One of Britain's most famous engineers, an untiring advocate of steam locomotives and designer of an effective miner's safety lamp independently of Humphry Davy.
Stephenson was born in a cottage alongside the Wylam Waggonway, where 35 years later Hedley's locomotive 'Puffing Billy' was to run. He gained mechanical engineering experience operating mine pumping engines at various collieries in the north east of England and in Scotland. He was appointed enginewright at Killingworth Colliery, near Newcastle upon Tyne, in 1812. He built his first steam locomotive, 'My Lord', for Killingworth in 1814. This was the first locomotive in the world to work on the adhesion principle using flanged wheels.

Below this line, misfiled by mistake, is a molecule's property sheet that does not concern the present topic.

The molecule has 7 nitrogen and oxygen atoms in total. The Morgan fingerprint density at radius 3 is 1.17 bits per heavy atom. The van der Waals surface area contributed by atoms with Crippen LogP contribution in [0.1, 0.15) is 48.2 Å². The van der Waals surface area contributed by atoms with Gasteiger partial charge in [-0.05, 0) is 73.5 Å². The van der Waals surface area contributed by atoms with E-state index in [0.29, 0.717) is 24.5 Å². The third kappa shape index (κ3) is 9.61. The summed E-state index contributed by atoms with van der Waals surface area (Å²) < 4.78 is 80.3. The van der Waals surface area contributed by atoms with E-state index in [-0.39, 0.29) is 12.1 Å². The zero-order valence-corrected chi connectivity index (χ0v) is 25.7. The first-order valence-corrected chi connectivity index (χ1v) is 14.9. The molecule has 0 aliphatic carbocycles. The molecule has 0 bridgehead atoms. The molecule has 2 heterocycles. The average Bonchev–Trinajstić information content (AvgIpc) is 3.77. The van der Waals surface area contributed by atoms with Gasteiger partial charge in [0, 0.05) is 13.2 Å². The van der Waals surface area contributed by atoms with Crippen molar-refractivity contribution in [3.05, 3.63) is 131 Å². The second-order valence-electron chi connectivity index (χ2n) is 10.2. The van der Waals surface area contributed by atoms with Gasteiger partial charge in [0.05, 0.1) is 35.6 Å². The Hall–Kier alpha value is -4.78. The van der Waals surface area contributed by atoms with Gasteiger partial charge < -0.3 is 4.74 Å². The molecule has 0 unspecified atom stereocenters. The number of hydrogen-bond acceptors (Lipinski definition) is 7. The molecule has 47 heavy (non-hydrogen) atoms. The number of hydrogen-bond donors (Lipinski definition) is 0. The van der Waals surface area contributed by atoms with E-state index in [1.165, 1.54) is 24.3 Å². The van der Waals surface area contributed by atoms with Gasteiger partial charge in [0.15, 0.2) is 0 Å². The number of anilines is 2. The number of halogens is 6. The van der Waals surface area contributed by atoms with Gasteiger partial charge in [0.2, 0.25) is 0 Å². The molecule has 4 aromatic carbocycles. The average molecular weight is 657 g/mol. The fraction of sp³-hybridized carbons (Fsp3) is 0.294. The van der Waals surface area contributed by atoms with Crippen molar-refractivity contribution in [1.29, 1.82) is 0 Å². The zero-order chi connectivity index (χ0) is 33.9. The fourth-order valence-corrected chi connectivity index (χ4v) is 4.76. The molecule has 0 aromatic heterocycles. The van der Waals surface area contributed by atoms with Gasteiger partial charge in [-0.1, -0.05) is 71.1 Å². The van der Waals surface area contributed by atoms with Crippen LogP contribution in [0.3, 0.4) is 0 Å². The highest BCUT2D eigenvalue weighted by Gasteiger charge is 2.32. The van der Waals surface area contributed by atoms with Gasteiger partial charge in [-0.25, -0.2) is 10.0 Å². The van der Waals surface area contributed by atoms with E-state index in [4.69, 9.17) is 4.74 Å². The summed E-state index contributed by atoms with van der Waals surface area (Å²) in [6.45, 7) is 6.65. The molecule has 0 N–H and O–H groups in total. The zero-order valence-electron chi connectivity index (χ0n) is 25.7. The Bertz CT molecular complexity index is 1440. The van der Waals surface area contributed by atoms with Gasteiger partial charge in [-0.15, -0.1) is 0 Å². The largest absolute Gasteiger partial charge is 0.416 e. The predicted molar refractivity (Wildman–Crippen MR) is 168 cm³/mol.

Stephenson built several more locomotives in the next few years, and for a while was the only engineer doing so. He was appointed surveyor of the Stockton and Darlington Railway in 1822 and was engineer in charge of its construction. He was also surveyor of the Liverpool and Manchester Railway but his route was unsatisfactory and another was adopted. Stephenson was however appointed the line's engineer and was responsible for its construction. His championing of steam locomotives led to the Rainhill Trials in 1829 at which 'Rocket', designed by his son Robert, was the victor.
During the 1830s Stephenson engineered many important railways in Britain. He was a founder member of the Institution of Mechanical Engineers in 1847.